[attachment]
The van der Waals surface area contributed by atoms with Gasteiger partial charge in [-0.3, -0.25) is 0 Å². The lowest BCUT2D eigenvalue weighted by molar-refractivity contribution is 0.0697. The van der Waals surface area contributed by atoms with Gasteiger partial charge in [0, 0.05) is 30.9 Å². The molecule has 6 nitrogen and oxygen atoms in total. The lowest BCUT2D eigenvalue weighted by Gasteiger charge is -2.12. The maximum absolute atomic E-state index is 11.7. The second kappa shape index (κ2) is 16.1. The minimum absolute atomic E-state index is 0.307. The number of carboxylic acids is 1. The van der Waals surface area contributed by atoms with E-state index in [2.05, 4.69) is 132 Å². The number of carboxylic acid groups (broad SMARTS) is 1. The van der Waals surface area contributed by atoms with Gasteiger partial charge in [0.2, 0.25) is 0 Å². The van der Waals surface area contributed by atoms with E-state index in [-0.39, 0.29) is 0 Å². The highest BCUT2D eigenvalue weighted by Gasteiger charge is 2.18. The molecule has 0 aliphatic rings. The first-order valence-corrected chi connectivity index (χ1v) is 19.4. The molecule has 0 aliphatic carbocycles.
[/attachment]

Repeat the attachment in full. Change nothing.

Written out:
The van der Waals surface area contributed by atoms with Gasteiger partial charge in [-0.3, -0.25) is 0 Å². The lowest BCUT2D eigenvalue weighted by molar-refractivity contribution is 0.0697. The van der Waals surface area contributed by atoms with Gasteiger partial charge in [0, 0.05) is 30.9 Å². The molecule has 6 nitrogen and oxygen atoms in total. The lowest BCUT2D eigenvalue weighted by Gasteiger charge is -2.12. The maximum absolute atomic E-state index is 11.7. The second kappa shape index (κ2) is 16.1. The minimum absolute atomic E-state index is 0.307. The number of carboxylic acids is 1. The van der Waals surface area contributed by atoms with E-state index in [2.05, 4.69) is 132 Å². The number of carboxylic acid groups (broad SMARTS) is 1. The van der Waals surface area contributed by atoms with Gasteiger partial charge in [0.2, 0.25) is 0 Å². The van der Waals surface area contributed by atoms with E-state index in [-0.39, 0.29) is 0 Å². The highest BCUT2D eigenvalue weighted by Gasteiger charge is 2.18. The molecule has 0 aliphatic rings. The first-order valence-corrected chi connectivity index (χ1v) is 19.4. The molecule has 0 aliphatic carbocycles.